What is already known on this topic
Resuscitation guidelines were revised in 2005 to recommend single shock protocols with two minutes of chest compressions between defibrillation attempts for persistent ventricular tachycardia/ventricular fibrillation (VT/VF)
Resuscitation guidelines for VT/VF were primarily informed by studies of cardiac arrest outside hospital and might not reflect optimal management of VT/VF arrest in hospital
What this paper adds
Consistent with the adoption of resuscitation guidelines, the proportion of patients with a deferred second attempt at defibrillation (more than one minute between attempts) doubled from about 25% in 2004 to slightly more than 50% in 2012
Deferred second defibrillation was not associated with improved patient outcomes for those with VT/VF in hospital
Get With The Guidelines-Resuscitation Adult Task Force
SMB, PSC, Saket Girotra (University of Iowa Carver College of Medicine); Michael W Donnino (Beth Israel Deaconess Medical Center); Dana P Edelson (University of Chicago); Robert T Faillace (Geisinger Healthcare System); Romergryko Geocadin (Johns Hopkins University School of Medicine); Raina Merchant (University of Pennsylvania School of Medicine); Vincent N Mosesso (University of Pittsburgh School of Medicine); Joseph P Ornato and Mary Ann Peberdy (Virginia Commonwealth University).
Contributors: SMB was responsible for conception, design, analysis, data interpretation, and manuscript writing. WL and GKG analyzed and interpreted data and wrote the manuscript. PSC, BKN, and PMH designed the study, interpreted data, and wrote the manuscript. AS, CS, PDV, MLA, and PMS interpreted data and wrote the manuscript. SMB had full access to all data in the study and takes responsibility for the integrity of the data and the accuracy of the data analysis and is guarantor.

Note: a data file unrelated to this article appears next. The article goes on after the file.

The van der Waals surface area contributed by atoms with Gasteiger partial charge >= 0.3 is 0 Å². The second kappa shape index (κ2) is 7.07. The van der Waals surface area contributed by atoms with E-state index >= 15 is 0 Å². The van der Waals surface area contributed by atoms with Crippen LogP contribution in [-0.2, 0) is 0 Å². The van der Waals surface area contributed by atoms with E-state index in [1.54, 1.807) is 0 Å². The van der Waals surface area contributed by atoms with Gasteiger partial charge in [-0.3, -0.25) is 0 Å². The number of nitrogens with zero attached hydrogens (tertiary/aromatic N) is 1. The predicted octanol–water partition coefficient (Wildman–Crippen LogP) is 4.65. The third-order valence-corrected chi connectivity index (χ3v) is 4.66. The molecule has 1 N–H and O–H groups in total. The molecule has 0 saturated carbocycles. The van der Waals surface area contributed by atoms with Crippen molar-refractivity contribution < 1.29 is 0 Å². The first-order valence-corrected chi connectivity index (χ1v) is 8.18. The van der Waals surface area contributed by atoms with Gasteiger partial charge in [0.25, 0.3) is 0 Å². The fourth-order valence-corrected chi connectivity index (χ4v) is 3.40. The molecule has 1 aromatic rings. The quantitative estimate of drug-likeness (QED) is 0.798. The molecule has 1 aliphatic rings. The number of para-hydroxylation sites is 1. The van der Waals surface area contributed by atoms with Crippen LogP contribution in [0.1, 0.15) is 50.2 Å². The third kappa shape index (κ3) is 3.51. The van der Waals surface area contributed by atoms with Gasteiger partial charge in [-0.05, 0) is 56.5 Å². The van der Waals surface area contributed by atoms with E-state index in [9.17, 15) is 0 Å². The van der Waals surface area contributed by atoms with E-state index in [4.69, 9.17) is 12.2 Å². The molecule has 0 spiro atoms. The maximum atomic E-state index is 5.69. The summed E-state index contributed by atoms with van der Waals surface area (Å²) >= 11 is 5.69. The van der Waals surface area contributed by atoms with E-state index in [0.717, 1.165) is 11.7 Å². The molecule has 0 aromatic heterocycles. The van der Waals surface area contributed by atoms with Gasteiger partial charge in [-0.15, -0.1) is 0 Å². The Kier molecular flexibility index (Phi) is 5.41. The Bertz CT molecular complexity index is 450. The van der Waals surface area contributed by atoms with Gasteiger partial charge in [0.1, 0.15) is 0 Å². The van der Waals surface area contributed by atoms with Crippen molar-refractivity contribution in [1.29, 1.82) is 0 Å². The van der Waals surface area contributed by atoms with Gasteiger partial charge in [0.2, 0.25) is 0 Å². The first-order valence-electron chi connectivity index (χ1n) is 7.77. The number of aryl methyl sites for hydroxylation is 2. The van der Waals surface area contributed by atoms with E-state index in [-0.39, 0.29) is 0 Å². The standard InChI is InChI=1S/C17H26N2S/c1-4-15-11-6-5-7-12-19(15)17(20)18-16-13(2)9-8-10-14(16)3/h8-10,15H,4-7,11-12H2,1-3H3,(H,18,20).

Funding: This research received no specific grant from any funding agency in the public, commercial, or not-for-profit sectors. SMB is supported by a career development award (HSR&D-CDA2 10-199) from VA Health Services Research and Development. The views expressed in this article are those of the authors and do not necessarily reflect the position or policy of the Department of Veterans Affairs or the US government.
Competing interest: All authors have completed the ICMJE uniform disclosure form at www.icmje.org/coi_disclosure.pdf and declare: no support from any organization for the submitted work; no financial relationships with any organizations that might have an interest in the submitted work in the previous three years; no other relationships or activities that could appear to have influenced the submitted work.
Ethical approval: This study was approved by the Colorado multiple institutional review board.
Data sharing: No additional data available. Requests for GWTG-R data are managed by the American Heart Association (http://www.heart.org/HEARTORG/HealthcareResearch/Healthcare-Research_UCM_001093_SubHomePage.jsp).
Transparency: The lead author affirms that this manuscript is an honest, accurate and transparent account of the study being reported; that no important aspects of the study have been omitted; and that any discrepancies from the study as planned (and, if relevant) have been explained.